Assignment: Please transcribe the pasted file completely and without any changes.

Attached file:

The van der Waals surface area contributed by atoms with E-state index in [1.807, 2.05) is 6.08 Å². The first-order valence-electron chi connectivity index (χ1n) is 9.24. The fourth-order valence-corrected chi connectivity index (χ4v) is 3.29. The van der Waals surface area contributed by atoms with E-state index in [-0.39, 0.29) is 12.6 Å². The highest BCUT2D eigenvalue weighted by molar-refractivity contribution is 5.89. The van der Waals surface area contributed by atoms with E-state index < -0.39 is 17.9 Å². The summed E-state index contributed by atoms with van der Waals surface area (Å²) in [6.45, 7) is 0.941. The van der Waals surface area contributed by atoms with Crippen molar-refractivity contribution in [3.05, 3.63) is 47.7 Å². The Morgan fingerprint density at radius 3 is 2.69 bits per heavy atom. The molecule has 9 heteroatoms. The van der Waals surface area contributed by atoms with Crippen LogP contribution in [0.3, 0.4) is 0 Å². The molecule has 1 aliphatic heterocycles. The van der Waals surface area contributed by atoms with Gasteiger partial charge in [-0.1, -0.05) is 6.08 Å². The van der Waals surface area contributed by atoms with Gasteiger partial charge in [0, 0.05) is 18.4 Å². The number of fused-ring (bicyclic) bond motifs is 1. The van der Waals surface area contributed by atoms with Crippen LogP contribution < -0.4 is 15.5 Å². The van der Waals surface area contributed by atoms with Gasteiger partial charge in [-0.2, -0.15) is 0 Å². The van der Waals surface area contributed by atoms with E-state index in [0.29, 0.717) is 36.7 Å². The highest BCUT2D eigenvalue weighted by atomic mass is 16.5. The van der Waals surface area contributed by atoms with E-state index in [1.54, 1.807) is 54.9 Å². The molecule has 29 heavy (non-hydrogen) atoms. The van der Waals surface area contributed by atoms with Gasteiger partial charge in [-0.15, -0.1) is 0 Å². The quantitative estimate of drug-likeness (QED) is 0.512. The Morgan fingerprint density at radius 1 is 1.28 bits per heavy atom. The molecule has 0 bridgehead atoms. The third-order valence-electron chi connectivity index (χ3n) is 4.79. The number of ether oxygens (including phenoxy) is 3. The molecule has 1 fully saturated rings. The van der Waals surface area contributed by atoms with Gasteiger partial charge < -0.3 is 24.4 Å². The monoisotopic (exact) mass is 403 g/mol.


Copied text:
The van der Waals surface area contributed by atoms with E-state index in [1.807, 2.05) is 6.08 Å². The first-order valence-electron chi connectivity index (χ1n) is 9.24. The fourth-order valence-corrected chi connectivity index (χ4v) is 3.29. The van der Waals surface area contributed by atoms with E-state index in [-0.39, 0.29) is 12.6 Å². The highest BCUT2D eigenvalue weighted by molar-refractivity contribution is 5.89. The van der Waals surface area contributed by atoms with E-state index < -0.39 is 17.9 Å². The summed E-state index contributed by atoms with van der Waals surface area (Å²) in [6.45, 7) is 0.941. The van der Waals surface area contributed by atoms with Crippen molar-refractivity contribution in [3.05, 3.63) is 47.7 Å². The Morgan fingerprint density at radius 3 is 2.69 bits per heavy atom. The molecule has 9 heteroatoms. The van der Waals surface area contributed by atoms with Crippen LogP contribution in [0.3, 0.4) is 0 Å². The molecule has 1 aliphatic heterocycles. The van der Waals surface area contributed by atoms with Gasteiger partial charge in [-0.1, -0.05) is 6.08 Å². The van der Waals surface area contributed by atoms with Gasteiger partial charge in [0, 0.05) is 18.4 Å². The number of fused-ring (bicyclic) bond motifs is 1. The van der Waals surface area contributed by atoms with Crippen LogP contribution < -0.4 is 15.5 Å². The van der Waals surface area contributed by atoms with Gasteiger partial charge in [-0.2, -0.15) is 0 Å². The van der Waals surface area contributed by atoms with E-state index in [0.29, 0.717) is 36.7 Å². The highest BCUT2D eigenvalue weighted by atomic mass is 16.5. The van der Waals surface area contributed by atoms with E-state index in [1.54, 1.807) is 54.9 Å². The molecule has 29 heavy (non-hydrogen) atoms. The van der Waals surface area contributed by atoms with Gasteiger partial charge in [-0.15, -0.1) is 0 Å². The quantitative estimate of drug-likeness (QED) is 0.512. The Morgan fingerprint density at radius 1 is 1.28 bits per heavy atom. The molecule has 0 bridgehead atoms. The third-order valence-electron chi connectivity index (χ3n) is 4.79. The number of ether oxygens (including phenoxy) is 3. The molecule has 1 fully saturated rings. The van der Waals surface area contributed by atoms with Gasteiger partial charge < -0.3 is 24.4 Å². The monoisotopic (exact) mass is 403 g/mol.